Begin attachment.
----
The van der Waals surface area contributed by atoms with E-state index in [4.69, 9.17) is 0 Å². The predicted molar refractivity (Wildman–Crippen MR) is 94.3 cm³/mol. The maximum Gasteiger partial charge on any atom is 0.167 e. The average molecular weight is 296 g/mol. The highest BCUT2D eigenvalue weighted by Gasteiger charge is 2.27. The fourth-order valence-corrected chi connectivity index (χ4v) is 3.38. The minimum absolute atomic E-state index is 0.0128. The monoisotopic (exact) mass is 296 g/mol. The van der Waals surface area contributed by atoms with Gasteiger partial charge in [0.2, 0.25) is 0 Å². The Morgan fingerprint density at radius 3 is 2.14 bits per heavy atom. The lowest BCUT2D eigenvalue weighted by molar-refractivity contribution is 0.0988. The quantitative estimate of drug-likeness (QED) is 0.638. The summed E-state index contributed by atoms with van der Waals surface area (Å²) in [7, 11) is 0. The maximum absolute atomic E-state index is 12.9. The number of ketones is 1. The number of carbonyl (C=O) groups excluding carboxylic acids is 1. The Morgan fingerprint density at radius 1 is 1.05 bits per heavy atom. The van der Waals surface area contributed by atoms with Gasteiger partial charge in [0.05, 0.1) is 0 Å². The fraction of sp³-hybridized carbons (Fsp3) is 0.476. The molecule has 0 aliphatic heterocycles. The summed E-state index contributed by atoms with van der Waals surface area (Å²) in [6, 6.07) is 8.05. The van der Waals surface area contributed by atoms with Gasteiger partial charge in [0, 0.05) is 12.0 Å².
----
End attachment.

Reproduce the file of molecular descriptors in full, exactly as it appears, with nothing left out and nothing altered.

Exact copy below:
The van der Waals surface area contributed by atoms with E-state index in [4.69, 9.17) is 0 Å². The predicted molar refractivity (Wildman–Crippen MR) is 94.3 cm³/mol. The maximum Gasteiger partial charge on any atom is 0.167 e. The average molecular weight is 296 g/mol. The highest BCUT2D eigenvalue weighted by Gasteiger charge is 2.27. The fourth-order valence-corrected chi connectivity index (χ4v) is 3.38. The minimum absolute atomic E-state index is 0.0128. The monoisotopic (exact) mass is 296 g/mol. The van der Waals surface area contributed by atoms with Gasteiger partial charge in [0.2, 0.25) is 0 Å². The Morgan fingerprint density at radius 3 is 2.14 bits per heavy atom. The lowest BCUT2D eigenvalue weighted by molar-refractivity contribution is 0.0988. The quantitative estimate of drug-likeness (QED) is 0.638. The summed E-state index contributed by atoms with van der Waals surface area (Å²) in [7, 11) is 0. The maximum absolute atomic E-state index is 12.9. The number of ketones is 1. The number of carbonyl (C=O) groups excluding carboxylic acids is 1. The Morgan fingerprint density at radius 1 is 1.05 bits per heavy atom. The van der Waals surface area contributed by atoms with Gasteiger partial charge in [0.05, 0.1) is 0 Å². The fraction of sp³-hybridized carbons (Fsp3) is 0.476. The molecule has 0 aliphatic heterocycles. The summed E-state index contributed by atoms with van der Waals surface area (Å²) in [6, 6.07) is 8.05. The van der Waals surface area contributed by atoms with Gasteiger partial charge in [0, 0.05) is 12.0 Å².